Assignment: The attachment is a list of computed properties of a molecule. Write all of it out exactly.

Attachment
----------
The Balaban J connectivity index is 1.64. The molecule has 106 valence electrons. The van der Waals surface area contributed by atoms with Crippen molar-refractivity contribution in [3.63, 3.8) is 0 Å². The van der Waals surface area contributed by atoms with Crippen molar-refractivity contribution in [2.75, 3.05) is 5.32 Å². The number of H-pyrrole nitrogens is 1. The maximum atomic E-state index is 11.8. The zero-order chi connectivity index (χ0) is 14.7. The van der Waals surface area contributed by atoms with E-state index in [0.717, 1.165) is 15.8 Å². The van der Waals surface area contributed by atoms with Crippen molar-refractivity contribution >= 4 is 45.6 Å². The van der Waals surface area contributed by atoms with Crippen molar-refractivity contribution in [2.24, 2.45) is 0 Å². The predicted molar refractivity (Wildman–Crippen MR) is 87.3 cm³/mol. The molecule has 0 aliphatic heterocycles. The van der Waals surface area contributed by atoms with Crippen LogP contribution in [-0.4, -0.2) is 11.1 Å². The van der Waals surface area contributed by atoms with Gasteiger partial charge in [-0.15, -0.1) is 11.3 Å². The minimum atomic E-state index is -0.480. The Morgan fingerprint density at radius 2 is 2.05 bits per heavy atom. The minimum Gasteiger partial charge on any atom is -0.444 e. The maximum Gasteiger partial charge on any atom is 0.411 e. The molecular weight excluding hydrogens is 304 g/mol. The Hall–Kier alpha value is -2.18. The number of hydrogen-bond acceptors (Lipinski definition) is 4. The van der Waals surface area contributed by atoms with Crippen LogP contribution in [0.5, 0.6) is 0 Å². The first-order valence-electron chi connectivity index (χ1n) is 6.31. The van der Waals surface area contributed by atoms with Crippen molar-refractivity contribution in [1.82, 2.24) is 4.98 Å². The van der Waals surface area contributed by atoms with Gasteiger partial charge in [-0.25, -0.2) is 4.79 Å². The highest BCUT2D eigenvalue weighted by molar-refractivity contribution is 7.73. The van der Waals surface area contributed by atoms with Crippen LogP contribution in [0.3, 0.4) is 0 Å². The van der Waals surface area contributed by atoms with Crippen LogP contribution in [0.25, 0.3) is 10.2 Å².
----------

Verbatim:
The Balaban J connectivity index is 1.64. The molecule has 106 valence electrons. The van der Waals surface area contributed by atoms with Crippen molar-refractivity contribution in [3.63, 3.8) is 0 Å². The van der Waals surface area contributed by atoms with Crippen molar-refractivity contribution in [2.75, 3.05) is 5.32 Å². The number of H-pyrrole nitrogens is 1. The maximum atomic E-state index is 11.8. The zero-order chi connectivity index (χ0) is 14.7. The van der Waals surface area contributed by atoms with E-state index in [0.717, 1.165) is 15.8 Å². The van der Waals surface area contributed by atoms with Crippen molar-refractivity contribution >= 4 is 45.6 Å². The van der Waals surface area contributed by atoms with Crippen molar-refractivity contribution in [2.24, 2.45) is 0 Å². The predicted molar refractivity (Wildman–Crippen MR) is 87.3 cm³/mol. The molecule has 0 aliphatic heterocycles. The van der Waals surface area contributed by atoms with Crippen LogP contribution in [-0.4, -0.2) is 11.1 Å². The van der Waals surface area contributed by atoms with Gasteiger partial charge in [-0.15, -0.1) is 11.3 Å². The minimum atomic E-state index is -0.480. The Morgan fingerprint density at radius 2 is 2.05 bits per heavy atom. The minimum Gasteiger partial charge on any atom is -0.444 e. The maximum Gasteiger partial charge on any atom is 0.411 e. The molecular weight excluding hydrogens is 304 g/mol. The Hall–Kier alpha value is -2.18. The number of hydrogen-bond acceptors (Lipinski definition) is 4. The van der Waals surface area contributed by atoms with Crippen LogP contribution in [0.5, 0.6) is 0 Å². The first-order valence-electron chi connectivity index (χ1n) is 6.31. The van der Waals surface area contributed by atoms with Crippen molar-refractivity contribution in [1.82, 2.24) is 4.98 Å². The van der Waals surface area contributed by atoms with Gasteiger partial charge in [-0.25, -0.2) is 4.79 Å². The highest BCUT2D eigenvalue weighted by molar-refractivity contribution is 7.73. The van der Waals surface area contributed by atoms with Crippen LogP contribution in [0.3, 0.4) is 0 Å². The van der Waals surface area contributed by atoms with Crippen LogP contribution in [0.25, 0.3) is 10.2 Å².